Too low fines raised
Last year, OSHA assembled a work group to evaluate its penalty practices. TheOSHA Fine Schedules consensus of the group was OSHA'S penalties are "too low to have an adequate deterrent effect," according to a memorandum on the change. Based on the group's findings and recommendations, several administrative changes to the penalty calculation system outlined in the Field Operations Manual are being made.

The average penalty for a severe violation — one that could cause death or serious injury — will increase from about $1,000 to an average of $3,000 to $4,000.

The penalty changes will increase the overall dollar amount of all penalties while maintaining OSHA's policy of reducing penalties for small employers and those acting in good faith. But those incentives will be reduced.

The agency would like to increase penalties even further, but is constrained by current legal maximums of $7,000 for serious violations and $70,000 for willful violations.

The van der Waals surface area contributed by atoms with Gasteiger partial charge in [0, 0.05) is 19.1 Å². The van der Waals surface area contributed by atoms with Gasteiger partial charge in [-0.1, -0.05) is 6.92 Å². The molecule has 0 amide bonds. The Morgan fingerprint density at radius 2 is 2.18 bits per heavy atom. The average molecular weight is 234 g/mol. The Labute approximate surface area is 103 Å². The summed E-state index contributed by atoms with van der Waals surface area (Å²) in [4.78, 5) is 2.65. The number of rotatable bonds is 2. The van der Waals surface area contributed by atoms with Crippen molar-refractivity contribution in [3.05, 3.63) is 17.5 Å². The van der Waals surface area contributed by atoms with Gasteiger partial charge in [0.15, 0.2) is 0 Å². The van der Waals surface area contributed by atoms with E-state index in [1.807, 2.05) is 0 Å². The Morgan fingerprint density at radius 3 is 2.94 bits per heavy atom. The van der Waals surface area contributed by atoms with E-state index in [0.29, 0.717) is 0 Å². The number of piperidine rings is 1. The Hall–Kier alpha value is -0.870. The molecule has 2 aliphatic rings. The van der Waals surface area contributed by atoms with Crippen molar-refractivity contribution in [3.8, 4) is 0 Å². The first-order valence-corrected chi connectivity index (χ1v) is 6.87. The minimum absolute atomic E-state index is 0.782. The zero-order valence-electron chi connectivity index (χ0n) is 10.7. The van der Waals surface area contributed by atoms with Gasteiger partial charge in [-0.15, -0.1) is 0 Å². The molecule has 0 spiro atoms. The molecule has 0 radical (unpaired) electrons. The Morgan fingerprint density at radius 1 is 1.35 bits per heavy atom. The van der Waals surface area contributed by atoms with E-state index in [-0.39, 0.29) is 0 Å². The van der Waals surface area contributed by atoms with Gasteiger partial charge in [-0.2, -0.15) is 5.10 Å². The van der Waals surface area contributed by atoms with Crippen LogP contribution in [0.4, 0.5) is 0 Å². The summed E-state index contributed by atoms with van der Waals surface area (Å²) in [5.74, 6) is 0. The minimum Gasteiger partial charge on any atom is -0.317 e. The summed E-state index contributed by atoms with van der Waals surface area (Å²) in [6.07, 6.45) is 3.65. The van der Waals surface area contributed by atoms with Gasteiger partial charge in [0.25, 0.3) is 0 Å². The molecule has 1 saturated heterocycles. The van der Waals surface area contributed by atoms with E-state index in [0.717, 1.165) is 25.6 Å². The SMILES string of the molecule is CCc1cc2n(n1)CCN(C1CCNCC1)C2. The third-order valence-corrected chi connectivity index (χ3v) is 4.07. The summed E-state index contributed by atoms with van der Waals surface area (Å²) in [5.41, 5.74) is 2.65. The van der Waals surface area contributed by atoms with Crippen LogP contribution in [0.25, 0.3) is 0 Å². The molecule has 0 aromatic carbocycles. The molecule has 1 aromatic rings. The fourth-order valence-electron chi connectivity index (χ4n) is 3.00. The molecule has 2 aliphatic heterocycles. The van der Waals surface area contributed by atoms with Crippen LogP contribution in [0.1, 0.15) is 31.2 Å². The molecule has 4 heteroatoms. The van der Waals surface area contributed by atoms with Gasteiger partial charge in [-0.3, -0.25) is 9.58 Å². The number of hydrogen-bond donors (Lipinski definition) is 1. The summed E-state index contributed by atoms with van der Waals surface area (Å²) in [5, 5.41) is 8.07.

Legislation pending in Congress, which OSHA favors, would increase those maximum penalties to $12,000 and $250,000, and adjust them for inflation in the future.

"Although we are making significant adjustments in our penalty policy within the tight constraints of our law, this administrative effort is no substitute for the meaningful and substantial penalty charges included in the Protecting America's Workers Act," OSHA Director Dr. David Michaels said.

All OSH States plans must step up enforcement
Because SVEP requires nationwide applicability, States with their own plans are required to either adopt this program or establish their own equivalent program. They are allowed up to six months to identify whether they plan to adopt SVEP.

The Obama Administration has constantly sought to increase occupational safety and health oversight by expanding the enforcement activities of OSHA.  As expressed repeatedly in speeches by the new Secretary of Labor, Hilda Solis, "There is a new sheriff in town" when it comes to OSHA enforcement.